The aim or resources groups is to group multiple resource types together. Usually, we call this a deployment. Any resource being used for the same end objective, we should group it under the same resource group. Keep the name short and sweet (but recognisable) and put all related resources together.
Make sure you include the short name of the service and the role, especially in a layered infrastructure.
ex: ordersite-frontend-as, order-site-sql-as
I suggest putting the short name of the service as well as the role. Use VMx when you have multiple VMs with the same role.
ex: ordersite-frontend-vm1, ordersite-frontend-vm2
App Service (Web App/Function/Bot)
This is tricky because it needs to be unique across of Azure. I suggest have a company prefix (to make it rather unique) and add the app name. You may also want to add the type of app service it is (function, app or bot etc.). Remember that app services can also have slots.
Storage Account for Blobs/Tables/Files/Queues
Again, this one needs to be unique across of Azure. Adding a company prefix helps make it unique. Some people prefer to use GUIDs for storage account names, especially those created programmatically though that is definitely not readable.
Storage Account for VM Disks
Similarly for storage accounts for blobs/tables/files/queues, this needs to be unique. However, if you're using storage accounts to support your VM availability group, I suggest creating a storage account per VM to avoid 1) having a performance bottleneck your VM set and 2) if the storage account goes down, the effect should be limited to one VM only. Microsoft also suggests to have a different first character for each storage account to ensure that each account is created in a different Azure storage 'stamp'. A 'stamp' is a collection of storage accounts with the same hardware dependencies. Therefore, I suggest a naming convention whereby the first letter is the VM's index number.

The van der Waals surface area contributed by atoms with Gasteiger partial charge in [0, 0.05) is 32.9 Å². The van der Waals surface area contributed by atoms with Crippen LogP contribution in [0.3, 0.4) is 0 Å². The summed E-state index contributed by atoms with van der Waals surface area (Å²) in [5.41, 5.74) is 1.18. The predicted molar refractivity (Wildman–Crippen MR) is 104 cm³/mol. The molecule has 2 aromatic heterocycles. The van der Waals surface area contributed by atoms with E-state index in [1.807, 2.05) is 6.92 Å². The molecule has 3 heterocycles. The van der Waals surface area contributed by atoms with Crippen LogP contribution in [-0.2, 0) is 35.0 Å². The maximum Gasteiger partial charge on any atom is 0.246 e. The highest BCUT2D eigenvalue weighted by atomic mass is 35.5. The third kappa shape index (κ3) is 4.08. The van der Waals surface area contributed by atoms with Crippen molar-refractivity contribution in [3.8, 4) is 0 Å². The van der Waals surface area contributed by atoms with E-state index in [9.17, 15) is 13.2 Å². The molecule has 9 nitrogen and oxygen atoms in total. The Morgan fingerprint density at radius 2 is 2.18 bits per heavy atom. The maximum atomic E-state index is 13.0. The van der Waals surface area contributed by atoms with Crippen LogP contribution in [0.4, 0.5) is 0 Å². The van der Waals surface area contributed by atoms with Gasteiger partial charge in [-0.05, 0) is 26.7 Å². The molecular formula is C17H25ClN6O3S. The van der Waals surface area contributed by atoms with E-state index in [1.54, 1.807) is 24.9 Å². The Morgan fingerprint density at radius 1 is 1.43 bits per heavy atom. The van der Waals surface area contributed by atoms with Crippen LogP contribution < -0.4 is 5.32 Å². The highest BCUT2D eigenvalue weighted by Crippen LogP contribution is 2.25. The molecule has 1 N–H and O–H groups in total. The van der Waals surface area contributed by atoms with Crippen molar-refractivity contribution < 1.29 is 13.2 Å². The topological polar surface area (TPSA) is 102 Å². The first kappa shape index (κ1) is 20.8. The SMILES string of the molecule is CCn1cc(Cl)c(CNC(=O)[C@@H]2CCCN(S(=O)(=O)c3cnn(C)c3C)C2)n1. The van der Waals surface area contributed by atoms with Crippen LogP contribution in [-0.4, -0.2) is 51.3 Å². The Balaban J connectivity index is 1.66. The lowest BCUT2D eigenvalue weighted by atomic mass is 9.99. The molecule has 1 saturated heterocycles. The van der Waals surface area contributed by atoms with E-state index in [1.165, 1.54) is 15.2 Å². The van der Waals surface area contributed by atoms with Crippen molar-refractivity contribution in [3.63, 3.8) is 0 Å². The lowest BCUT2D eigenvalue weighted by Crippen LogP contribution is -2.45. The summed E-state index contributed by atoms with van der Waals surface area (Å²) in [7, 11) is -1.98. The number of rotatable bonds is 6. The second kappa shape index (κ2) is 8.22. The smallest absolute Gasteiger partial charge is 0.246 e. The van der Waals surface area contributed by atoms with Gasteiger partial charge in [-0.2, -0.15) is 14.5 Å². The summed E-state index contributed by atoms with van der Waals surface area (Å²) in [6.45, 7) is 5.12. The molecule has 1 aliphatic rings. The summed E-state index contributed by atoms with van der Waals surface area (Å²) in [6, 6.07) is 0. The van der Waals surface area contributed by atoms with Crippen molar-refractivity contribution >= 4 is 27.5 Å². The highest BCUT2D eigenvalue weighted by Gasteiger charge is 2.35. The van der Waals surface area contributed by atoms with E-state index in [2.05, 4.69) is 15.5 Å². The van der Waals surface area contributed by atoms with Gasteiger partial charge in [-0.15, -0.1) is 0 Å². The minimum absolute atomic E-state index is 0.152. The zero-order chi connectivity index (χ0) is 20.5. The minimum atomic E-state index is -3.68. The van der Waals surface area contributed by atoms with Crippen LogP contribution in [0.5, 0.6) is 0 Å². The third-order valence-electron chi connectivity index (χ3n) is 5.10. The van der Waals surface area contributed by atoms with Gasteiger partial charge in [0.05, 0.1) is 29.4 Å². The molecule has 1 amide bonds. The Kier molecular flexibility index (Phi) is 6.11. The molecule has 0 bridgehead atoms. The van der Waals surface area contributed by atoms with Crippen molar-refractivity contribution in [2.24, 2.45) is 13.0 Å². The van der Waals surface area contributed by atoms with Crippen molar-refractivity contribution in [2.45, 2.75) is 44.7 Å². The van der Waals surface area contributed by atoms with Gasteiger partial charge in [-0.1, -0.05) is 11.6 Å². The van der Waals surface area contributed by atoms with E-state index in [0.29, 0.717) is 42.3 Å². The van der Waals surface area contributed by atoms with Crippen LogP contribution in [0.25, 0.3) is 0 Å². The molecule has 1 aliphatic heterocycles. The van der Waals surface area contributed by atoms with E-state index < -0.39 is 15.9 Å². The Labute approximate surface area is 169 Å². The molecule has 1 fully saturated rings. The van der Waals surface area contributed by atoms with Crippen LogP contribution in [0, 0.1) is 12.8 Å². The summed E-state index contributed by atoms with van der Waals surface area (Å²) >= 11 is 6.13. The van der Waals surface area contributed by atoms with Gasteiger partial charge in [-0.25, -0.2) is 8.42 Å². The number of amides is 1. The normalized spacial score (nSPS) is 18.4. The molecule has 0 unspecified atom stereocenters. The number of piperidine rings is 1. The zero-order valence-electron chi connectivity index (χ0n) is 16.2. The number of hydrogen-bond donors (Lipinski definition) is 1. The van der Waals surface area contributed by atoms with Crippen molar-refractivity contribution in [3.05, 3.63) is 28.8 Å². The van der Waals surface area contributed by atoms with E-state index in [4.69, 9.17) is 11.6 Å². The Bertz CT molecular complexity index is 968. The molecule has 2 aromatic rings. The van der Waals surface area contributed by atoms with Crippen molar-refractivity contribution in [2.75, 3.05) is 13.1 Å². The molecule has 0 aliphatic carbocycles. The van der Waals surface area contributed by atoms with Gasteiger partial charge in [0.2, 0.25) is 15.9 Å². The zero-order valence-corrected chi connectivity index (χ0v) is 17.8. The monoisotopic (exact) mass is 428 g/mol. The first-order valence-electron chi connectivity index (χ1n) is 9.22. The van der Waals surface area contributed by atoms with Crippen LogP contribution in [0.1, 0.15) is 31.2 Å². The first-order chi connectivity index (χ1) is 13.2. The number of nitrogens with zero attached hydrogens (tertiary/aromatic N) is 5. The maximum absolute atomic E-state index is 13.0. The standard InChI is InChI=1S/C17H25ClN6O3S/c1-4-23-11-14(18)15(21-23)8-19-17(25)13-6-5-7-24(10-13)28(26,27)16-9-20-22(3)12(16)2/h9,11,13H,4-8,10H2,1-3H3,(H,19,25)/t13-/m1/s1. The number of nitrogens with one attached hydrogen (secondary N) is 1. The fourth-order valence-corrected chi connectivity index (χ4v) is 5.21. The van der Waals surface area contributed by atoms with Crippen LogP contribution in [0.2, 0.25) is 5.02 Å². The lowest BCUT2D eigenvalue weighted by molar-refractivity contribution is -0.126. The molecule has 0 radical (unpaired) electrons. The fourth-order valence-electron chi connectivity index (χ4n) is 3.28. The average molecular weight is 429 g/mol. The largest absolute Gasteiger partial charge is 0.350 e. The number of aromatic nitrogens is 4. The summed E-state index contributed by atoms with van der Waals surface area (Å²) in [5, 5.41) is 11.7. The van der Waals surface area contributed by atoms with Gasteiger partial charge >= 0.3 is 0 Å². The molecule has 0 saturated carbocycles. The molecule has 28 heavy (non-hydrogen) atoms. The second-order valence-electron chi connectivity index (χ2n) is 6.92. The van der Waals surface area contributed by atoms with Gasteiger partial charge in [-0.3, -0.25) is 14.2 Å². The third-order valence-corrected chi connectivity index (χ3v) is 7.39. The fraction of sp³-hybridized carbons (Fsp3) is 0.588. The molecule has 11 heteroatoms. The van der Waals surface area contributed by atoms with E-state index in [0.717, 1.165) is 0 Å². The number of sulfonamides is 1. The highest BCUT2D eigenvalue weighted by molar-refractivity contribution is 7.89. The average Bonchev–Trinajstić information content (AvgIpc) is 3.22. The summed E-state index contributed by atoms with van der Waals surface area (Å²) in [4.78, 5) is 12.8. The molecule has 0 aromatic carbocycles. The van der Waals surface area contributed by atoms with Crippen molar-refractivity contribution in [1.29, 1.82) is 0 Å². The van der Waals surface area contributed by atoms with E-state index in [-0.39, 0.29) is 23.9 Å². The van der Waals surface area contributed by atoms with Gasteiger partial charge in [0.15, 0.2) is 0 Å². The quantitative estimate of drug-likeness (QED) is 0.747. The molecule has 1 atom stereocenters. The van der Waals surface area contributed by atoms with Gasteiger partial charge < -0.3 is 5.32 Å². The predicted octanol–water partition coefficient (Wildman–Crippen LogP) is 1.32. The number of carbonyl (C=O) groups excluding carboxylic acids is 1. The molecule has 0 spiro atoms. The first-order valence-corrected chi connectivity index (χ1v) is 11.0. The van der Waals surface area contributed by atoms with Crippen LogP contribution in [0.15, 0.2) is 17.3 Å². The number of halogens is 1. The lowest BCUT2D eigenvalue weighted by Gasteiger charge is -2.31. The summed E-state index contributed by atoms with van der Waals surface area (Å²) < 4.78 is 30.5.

ex: 1marbles-vm-sa, 2marbles-vm-sa
Annoyingly, table names have a lot of restrictions, including not supporting the hiphen character, and are lower case only. Luckily they don't need to be globally unique (just unique for your storage account). Therefore keep them short and readable.
This is one of those resources that if you get wrong, is difficult to correct. Changing VNet details once your VMs are deployed is annoying and sometimes requires you to recreate the VMs themselves. Make sure you include the service name, but keep in mind that eventually, you may want to connect different VMs/services to the same VNet. Remember to name your subnets too (but these should be simple).